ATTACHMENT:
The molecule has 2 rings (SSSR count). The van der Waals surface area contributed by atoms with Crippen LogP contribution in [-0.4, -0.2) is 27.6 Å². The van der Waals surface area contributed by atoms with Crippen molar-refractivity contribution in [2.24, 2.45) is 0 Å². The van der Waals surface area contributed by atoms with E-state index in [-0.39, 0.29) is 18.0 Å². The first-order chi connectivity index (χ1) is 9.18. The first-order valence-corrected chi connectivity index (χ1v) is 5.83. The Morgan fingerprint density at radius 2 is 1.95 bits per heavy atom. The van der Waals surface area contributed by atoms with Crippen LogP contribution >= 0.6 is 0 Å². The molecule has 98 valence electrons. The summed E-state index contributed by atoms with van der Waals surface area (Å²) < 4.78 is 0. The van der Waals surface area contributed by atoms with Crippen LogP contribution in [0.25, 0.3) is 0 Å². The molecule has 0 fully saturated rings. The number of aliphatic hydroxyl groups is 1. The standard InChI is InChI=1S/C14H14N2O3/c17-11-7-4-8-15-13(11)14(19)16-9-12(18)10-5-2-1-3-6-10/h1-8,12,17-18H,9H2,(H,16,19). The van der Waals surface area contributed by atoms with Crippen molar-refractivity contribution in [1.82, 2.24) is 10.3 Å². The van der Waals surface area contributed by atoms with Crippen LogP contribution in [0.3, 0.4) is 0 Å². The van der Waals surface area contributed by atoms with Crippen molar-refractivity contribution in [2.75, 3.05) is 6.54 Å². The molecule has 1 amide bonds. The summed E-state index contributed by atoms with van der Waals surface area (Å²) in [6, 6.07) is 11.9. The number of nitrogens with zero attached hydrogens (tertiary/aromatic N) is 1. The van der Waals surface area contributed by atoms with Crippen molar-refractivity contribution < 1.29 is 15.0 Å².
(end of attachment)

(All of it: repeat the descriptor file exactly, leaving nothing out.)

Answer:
The molecule has 2 rings (SSSR count). The van der Waals surface area contributed by atoms with Crippen LogP contribution in [-0.4, -0.2) is 27.6 Å². The van der Waals surface area contributed by atoms with Crippen molar-refractivity contribution in [2.24, 2.45) is 0 Å². The van der Waals surface area contributed by atoms with E-state index in [-0.39, 0.29) is 18.0 Å². The first-order chi connectivity index (χ1) is 9.18. The first-order valence-corrected chi connectivity index (χ1v) is 5.83. The Morgan fingerprint density at radius 2 is 1.95 bits per heavy atom. The van der Waals surface area contributed by atoms with Crippen LogP contribution >= 0.6 is 0 Å². The molecule has 98 valence electrons. The summed E-state index contributed by atoms with van der Waals surface area (Å²) < 4.78 is 0. The van der Waals surface area contributed by atoms with Crippen LogP contribution in [0.25, 0.3) is 0 Å². The molecule has 0 fully saturated rings. The number of aliphatic hydroxyl groups is 1. The standard InChI is InChI=1S/C14H14N2O3/c17-11-7-4-8-15-13(11)14(19)16-9-12(18)10-5-2-1-3-6-10/h1-8,12,17-18H,9H2,(H,16,19). The van der Waals surface area contributed by atoms with Crippen molar-refractivity contribution in [1.82, 2.24) is 10.3 Å². The van der Waals surface area contributed by atoms with Crippen LogP contribution in [0.3, 0.4) is 0 Å². The van der Waals surface area contributed by atoms with Crippen molar-refractivity contribution in [2.75, 3.05) is 6.54 Å². The molecule has 1 amide bonds. The summed E-state index contributed by atoms with van der Waals surface area (Å²) in [6, 6.07) is 11.9. The number of nitrogens with zero attached hydrogens (tertiary/aromatic N) is 1. The van der Waals surface area contributed by atoms with Crippen molar-refractivity contribution < 1.29 is 15.0 Å².